Wedding Planner Q&A – “How Do I Plan My First Wedding?”

 

A Wedding Planner Asks How to Plan the First Wedding

The first wedding you plan as a professional wedding planner should come after a background of working with seasoned wedding and event professionals and/or planning many weddings and events for others for free. If you start without a firm background you could find yourself in the position of the wedding planner whose question I answer today, and it’s not necessarily the position you want to be in.

Question

I’m currently planning my first wedding, although my client doesn’t know it. But I’m embarrassed and stressed because there are some things about planning the wedding that I don’t know how to do. I believe my job is to plan the ceremony, cocktail hour and reception, along with the rehearsal. This is where it starts getting complicated because it seems like you almost have to have the order of events timed out to a science. Can you help me?

Answer

It’s natural to be stressed when you first start planning weddings for a living. Emotions are high and there is a lot going on. Don’t worry, with experience there will come a time when you won’t feel as stressed because you will be prepared, in advance, for the things that may come up during the day.

Yes, you do need to prepare detailed checklists and timelines of the order of events. At the rehearsal you need to take control and, among many other things, keep the wedding party focused, make sure everyone knows their duties and their schedule for the wedding day (get their contact information in case they forget), test the audio system, run through the ceremony, practice the processional and recessional, and confirm last minute wedding day details.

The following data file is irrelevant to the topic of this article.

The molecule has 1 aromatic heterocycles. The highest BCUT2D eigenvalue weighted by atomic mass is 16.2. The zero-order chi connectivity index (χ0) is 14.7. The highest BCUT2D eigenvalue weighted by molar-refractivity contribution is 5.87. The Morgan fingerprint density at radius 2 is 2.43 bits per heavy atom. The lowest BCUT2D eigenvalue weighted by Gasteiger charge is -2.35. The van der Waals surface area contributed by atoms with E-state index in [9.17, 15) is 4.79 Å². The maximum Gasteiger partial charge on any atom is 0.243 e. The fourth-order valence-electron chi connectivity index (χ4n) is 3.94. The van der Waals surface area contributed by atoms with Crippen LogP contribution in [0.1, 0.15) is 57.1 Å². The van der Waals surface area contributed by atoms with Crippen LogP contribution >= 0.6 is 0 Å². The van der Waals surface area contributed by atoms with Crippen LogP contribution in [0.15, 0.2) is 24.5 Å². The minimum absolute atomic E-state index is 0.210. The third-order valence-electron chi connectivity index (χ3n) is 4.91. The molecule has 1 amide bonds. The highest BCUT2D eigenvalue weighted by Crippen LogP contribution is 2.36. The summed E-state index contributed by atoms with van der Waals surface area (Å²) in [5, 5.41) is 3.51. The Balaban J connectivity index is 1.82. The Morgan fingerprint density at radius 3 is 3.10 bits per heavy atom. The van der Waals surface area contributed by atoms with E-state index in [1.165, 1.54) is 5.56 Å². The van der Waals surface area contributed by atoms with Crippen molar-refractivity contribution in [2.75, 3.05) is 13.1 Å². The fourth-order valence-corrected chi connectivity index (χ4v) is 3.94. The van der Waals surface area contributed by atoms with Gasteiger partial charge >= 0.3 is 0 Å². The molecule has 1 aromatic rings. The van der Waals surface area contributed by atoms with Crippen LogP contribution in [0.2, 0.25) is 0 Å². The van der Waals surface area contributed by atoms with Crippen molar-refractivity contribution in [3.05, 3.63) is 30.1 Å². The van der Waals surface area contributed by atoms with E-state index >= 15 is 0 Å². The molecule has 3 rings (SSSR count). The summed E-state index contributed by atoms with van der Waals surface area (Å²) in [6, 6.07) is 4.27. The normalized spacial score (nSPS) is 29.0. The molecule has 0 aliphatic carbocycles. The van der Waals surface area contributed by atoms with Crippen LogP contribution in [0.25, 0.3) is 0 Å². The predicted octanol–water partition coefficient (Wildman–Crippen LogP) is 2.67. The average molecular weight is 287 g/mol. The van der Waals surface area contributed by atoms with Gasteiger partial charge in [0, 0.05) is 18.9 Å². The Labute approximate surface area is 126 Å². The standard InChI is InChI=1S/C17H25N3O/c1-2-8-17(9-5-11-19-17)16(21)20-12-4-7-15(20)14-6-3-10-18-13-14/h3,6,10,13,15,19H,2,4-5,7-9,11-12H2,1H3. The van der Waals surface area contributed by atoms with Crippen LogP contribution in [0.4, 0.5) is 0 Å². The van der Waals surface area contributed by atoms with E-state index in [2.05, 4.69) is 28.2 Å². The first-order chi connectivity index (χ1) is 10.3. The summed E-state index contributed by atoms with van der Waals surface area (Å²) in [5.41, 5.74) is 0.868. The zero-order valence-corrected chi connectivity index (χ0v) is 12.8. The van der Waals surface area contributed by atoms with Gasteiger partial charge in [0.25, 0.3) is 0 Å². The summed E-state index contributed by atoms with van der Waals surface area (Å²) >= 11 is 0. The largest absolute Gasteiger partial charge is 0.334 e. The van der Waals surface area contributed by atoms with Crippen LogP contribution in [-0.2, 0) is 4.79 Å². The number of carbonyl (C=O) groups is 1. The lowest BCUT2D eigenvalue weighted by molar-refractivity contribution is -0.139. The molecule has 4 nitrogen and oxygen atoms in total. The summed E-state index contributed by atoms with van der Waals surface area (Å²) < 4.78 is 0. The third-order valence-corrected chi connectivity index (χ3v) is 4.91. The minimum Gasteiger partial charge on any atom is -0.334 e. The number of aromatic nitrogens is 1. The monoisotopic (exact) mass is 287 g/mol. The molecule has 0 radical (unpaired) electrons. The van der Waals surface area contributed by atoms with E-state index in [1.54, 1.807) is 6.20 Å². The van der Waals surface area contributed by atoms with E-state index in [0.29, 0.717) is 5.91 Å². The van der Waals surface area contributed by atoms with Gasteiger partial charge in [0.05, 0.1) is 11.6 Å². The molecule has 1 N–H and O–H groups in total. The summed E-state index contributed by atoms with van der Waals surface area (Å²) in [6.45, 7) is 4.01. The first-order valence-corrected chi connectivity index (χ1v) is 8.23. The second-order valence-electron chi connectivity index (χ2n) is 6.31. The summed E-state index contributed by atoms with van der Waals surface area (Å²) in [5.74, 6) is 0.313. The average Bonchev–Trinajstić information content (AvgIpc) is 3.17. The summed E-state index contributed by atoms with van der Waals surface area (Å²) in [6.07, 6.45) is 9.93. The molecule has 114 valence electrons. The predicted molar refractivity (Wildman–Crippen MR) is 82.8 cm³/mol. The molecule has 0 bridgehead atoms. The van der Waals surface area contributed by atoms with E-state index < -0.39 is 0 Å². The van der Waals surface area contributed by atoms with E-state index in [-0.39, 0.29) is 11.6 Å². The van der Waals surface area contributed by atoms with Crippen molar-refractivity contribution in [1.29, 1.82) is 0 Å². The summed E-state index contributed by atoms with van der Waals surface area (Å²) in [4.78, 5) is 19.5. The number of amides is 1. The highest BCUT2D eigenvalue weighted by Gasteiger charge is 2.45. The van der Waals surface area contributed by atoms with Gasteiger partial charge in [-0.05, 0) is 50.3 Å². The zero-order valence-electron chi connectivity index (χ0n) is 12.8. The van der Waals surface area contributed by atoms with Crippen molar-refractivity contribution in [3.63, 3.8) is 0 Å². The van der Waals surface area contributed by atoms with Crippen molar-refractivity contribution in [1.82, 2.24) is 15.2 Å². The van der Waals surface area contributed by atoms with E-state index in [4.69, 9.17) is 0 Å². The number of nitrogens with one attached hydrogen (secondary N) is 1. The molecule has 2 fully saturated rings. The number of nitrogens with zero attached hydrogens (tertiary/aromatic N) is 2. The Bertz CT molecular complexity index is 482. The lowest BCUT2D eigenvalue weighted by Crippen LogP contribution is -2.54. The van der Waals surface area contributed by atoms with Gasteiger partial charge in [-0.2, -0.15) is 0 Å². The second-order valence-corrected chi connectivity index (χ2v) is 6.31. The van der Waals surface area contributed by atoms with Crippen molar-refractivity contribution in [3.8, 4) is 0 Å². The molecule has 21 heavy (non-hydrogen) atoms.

On the wedding day you should have a written timeline of when the vendors will arrive to setup at the ceremony and reception, along with everyone’s contact information. Also, you must have ceremony, cocktail hour and reception timelines that are very detailed. You should share your timelines with people who need to know when to fulfill their duties.

I have a couple of concerns about some comments you made, and these are things other new wedding planners do also, not just you. My first concern is that you may have agreed to do work that you do not know how to do. It’s very tempting to agree to do everything brides want because you are eager to help them have their dream weddings, you see other wedding planners offering those services, or you want to make money. But you must keep in mind that when the bride hires you, she expects and needs you to know what to do. It is, after all, her very special day.

Only market and sell services that you can execute well. If you want to be a full-service wedding planner, and don’t have all of the skills that you need, you can partner with someone who has those skills until you learn to do them well. I suggest you consider doing this now, with this wedding. Just make sure you have a written agreement or contract that outlines each of your duties and the percentage of the pay you will each receive.

My second concern is that you’re not sure what your job is. You should have a contract that spells out exactly what your duties are and how much you will be paid. There shouldn’t be any guessing on your part, or the part of your client, as to what you are going to do to make the day run smoothly.

If you don’t already have a contract, take time now to write down your responsibilities and have your client review and sign off on it. Doing this may bring out some questions that can be handled before the wedding day, thereby helping you avoid any possible last-minute disasters and helping your couple avoid disappointment.

And if you have a pressing question about starting or running your wedding planning business, you can send me an email at questions@sharonhill.com. I will answer them on this blog or in my ezine, “Wedding Planner Tips,” which you can subscribe to here.



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